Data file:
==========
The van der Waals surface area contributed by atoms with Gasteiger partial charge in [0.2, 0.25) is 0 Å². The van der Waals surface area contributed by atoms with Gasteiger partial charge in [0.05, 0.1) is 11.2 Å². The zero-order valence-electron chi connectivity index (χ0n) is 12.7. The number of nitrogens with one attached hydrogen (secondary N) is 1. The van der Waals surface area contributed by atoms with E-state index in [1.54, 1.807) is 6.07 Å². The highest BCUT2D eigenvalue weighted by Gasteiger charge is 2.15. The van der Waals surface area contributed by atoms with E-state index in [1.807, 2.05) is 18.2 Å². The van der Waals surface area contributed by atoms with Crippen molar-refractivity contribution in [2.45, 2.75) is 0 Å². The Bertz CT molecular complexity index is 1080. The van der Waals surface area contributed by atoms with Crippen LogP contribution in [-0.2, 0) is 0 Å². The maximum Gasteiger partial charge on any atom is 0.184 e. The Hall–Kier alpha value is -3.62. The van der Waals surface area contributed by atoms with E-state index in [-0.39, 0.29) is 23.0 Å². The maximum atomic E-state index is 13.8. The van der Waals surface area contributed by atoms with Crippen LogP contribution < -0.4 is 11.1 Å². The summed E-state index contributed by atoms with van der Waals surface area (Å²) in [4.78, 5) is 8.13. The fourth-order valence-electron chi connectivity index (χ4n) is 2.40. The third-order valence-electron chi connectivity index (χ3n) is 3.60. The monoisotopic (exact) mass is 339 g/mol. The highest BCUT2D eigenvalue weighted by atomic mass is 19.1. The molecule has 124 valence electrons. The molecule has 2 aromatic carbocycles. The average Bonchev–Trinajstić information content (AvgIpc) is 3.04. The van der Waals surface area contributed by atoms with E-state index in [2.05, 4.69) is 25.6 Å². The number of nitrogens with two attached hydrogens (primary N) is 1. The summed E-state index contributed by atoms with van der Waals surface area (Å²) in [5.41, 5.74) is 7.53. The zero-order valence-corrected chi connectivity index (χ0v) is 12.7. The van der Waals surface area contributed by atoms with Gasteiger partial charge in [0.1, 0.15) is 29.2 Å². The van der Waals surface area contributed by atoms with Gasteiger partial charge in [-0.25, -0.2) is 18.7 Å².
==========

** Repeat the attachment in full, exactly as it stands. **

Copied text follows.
The van der Waals surface area contributed by atoms with Gasteiger partial charge in [0.2, 0.25) is 0 Å². The van der Waals surface area contributed by atoms with Gasteiger partial charge in [0.05, 0.1) is 11.2 Å². The zero-order valence-electron chi connectivity index (χ0n) is 12.7. The number of nitrogens with one attached hydrogen (secondary N) is 1. The van der Waals surface area contributed by atoms with E-state index in [1.54, 1.807) is 6.07 Å². The highest BCUT2D eigenvalue weighted by Gasteiger charge is 2.15. The van der Waals surface area contributed by atoms with E-state index in [1.807, 2.05) is 18.2 Å². The van der Waals surface area contributed by atoms with Crippen molar-refractivity contribution in [2.45, 2.75) is 0 Å². The Bertz CT molecular complexity index is 1080. The van der Waals surface area contributed by atoms with Crippen LogP contribution in [-0.2, 0) is 0 Å². The maximum Gasteiger partial charge on any atom is 0.184 e. The Hall–Kier alpha value is -3.62. The van der Waals surface area contributed by atoms with E-state index in [-0.39, 0.29) is 23.0 Å². The maximum atomic E-state index is 13.8. The van der Waals surface area contributed by atoms with Crippen LogP contribution < -0.4 is 11.1 Å². The summed E-state index contributed by atoms with van der Waals surface area (Å²) in [4.78, 5) is 8.13. The fourth-order valence-electron chi connectivity index (χ4n) is 2.40. The third-order valence-electron chi connectivity index (χ3n) is 3.60. The monoisotopic (exact) mass is 339 g/mol. The highest BCUT2D eigenvalue weighted by atomic mass is 19.1. The molecule has 124 valence electrons. The molecule has 2 aromatic carbocycles. The average Bonchev–Trinajstić information content (AvgIpc) is 3.04. The van der Waals surface area contributed by atoms with E-state index in [2.05, 4.69) is 25.6 Å². The number of nitrogens with two attached hydrogens (primary N) is 1. The summed E-state index contributed by atoms with van der Waals surface area (Å²) in [5.41, 5.74) is 7.53. The zero-order valence-corrected chi connectivity index (χ0v) is 12.7. The van der Waals surface area contributed by atoms with Gasteiger partial charge in [0.1, 0.15) is 29.2 Å². The van der Waals surface area contributed by atoms with Gasteiger partial charge in [-0.25, -0.2) is 18.7 Å².